Blockchain technology is becoming an increasingly popular buzzword in the tech industry. Even though the concept was developed in 1991 and it’s been in use since about 2009, many businesses are still at a loss as to what blockchain really is, and more importantly, how to apply it to their business.
We answer the questions and help provide the building blocks of blockchain in this rapid-fire guide for beginners.
What Is Blockchain?
Remember when hotels used to have large guest books on their front desks, and anyone could sign and browse through to see who else stayed there? Now, imagine that guest book being available on the internet for anyone to view or electronically sign. That’s similar to how blockchain works.
A blockchain is a ledger of publicly-made data entries which is connected to the internet. Information that is recorded in a blockchain is stamped with the time and date. Once the entry has been made, it cannot be removed or changed.
How Blockchain Works
The name ‘blockchain’ refers to the manner in which data entries are organized. Each entry represents a block, and these entries link together like a chain to create a traceable information trail. That structure is why blockchain is considered a trustworthy source of information.
Because data cannot be altered on a block without also altering subsequent data blocks, other participants in the blockchain network will see any changes or discrepancies.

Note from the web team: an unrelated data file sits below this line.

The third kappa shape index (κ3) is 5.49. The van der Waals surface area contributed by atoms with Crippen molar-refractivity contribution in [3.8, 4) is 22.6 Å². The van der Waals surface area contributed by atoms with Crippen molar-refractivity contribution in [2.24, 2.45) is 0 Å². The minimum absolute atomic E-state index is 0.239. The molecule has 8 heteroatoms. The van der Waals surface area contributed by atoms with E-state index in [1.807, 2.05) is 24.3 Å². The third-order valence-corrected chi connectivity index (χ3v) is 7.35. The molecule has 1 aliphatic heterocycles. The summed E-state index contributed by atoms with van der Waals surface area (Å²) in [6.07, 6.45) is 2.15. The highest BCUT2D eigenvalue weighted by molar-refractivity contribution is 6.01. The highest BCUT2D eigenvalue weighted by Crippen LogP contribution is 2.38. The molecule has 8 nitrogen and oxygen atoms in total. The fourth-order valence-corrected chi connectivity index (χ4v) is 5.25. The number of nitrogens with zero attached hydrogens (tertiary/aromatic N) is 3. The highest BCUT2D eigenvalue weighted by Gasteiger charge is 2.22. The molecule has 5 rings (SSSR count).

Blockchain data isn’t owned by a single entity or computer, but rather exists across a network of computers, devices, and contributors. Making entries in the ledger requires a network approval, and blocks are automatically linked one after the other in the order in which they are added. This eliminates the potential for new blocks of data to be placed between existing blocks, which further supports the security and integrity of the data throughout the chain.
Use Cases for Blockchain Technology
Businesses across many industries can benefit from the transparency, integrity, and security that blockchain technology provides. One of its most common use cases is in making transactions with Bitcoin or similar currency. In this instance, money becomes traceable as it changes hands.
Voting is another promising use case for blockchain. Historically, users had to be physically present to cast a vote. Though this may change in the upcoming election with more people championing mail-in votes, blockchain can add a layer of extra security to prevent voter fraud. It can provide clarity into who is casting their votes, digitize more of the process, and since the data is tamper-proof, it can make other voting alternatives more trustworthy.
Right now, blockchain is being used in supply chain management systems, with Specright as a pioneer. Our SDM platform helps to improve product transport and traceability, as well as product authenticity and supplier reputation.